Strandbeests. The New generation from Theo Jansen
Small beasts to handle, big creatures to admire
An extremely rare presentation in France of the work of Theo Jansen, this exhibition allows you to dive into the work of this brilliant sculptor and inventor. His Strandbeests, articulated structures, move with ease in an autonomous way, thanks to the only force of the wind. Built with simple tubes and recycled materials, they impress with their anatomy and spectacular size. After having created this retrospective with the Kunstmuseum in The Hague, Jansen reveals here his techniques and his astonishing career.
Theo Jansen : Force of nature
You have to imagine Theo Jansen, 74, in his natural environment in the Netherlands: an immense beach of white sand near The Hague, a sky of such intensity that artists of all eras have tried to reproduce it , and clouds so different that the Dutch language gives names to each one. There, the artist, heir to kinetic art and automaton designers, transforms the beach into a research laboratory where his monumental creatures unfold. An engineer by training, Theo Jansen is inspired by Darwinian selection: after digital modeling, only the most efficient and fast creatures are selected to be built and finally set in motion by the breath of the wind on the shores of the North Sea.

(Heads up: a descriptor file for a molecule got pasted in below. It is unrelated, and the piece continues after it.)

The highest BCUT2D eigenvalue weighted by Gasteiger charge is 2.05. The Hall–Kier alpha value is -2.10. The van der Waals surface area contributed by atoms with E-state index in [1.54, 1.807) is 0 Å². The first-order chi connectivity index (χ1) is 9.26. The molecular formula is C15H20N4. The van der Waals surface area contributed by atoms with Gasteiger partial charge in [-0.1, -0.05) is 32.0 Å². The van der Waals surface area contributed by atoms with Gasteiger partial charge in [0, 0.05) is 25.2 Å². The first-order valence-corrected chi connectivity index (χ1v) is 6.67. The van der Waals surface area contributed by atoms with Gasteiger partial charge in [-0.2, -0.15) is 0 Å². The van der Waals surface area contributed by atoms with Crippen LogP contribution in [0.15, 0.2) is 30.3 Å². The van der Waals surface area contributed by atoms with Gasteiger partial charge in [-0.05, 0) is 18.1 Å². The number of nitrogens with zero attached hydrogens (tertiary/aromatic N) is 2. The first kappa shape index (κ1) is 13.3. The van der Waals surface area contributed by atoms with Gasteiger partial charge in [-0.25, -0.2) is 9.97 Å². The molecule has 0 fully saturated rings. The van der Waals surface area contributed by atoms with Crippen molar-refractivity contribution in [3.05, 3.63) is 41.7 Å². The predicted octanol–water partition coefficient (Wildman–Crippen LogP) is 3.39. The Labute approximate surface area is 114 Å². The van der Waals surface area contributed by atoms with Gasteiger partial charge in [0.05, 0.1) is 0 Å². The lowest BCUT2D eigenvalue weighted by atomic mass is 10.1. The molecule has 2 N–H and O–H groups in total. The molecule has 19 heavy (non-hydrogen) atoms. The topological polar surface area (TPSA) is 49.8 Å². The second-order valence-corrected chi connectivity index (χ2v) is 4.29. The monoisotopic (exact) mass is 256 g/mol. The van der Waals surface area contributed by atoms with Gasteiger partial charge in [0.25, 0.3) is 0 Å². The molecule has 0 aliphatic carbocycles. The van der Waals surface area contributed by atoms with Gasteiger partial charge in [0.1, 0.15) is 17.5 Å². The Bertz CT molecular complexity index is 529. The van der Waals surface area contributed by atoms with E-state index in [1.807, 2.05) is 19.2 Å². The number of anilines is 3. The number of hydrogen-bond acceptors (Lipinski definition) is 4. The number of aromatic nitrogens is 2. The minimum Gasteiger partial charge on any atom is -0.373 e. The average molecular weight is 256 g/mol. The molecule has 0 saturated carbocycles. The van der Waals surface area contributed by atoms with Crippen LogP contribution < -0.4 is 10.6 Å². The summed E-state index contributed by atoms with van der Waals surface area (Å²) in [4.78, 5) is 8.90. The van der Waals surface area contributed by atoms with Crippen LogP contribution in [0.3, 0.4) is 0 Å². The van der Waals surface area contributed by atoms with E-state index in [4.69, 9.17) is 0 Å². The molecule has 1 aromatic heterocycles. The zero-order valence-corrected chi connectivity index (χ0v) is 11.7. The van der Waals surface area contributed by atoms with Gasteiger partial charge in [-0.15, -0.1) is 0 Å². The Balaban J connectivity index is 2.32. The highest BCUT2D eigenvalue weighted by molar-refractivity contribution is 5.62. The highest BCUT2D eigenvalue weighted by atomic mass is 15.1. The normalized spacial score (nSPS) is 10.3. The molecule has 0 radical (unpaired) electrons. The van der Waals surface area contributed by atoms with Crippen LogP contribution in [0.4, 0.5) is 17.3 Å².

Strandbeests are much more than works of art. Theo Jansen strives to actually create life with the ultimate goal of letting his creations live unaided, in large herds, on the beach. Realizing that this won't be a reality in the short term, he made his dream clear in an interview with National Geographic: "Give me another few million years and my Strandbeests will live completely on their own." Over the past decades, Jansen has continued to develop the beach beasts – he now distinguishes twelve generations – and has thus taken many steps towards this independence. Each new species was given a Latin name like Animaris Vulgaris, Animaris Rhinoceros or Mater Extensa. In the most recent period, Volantum (2020/2021), a flying variant was developed with Ader.
Read the visitor's guide here.
Free entrance. City hall garden and Museum of Fine Arts. Bordeaux.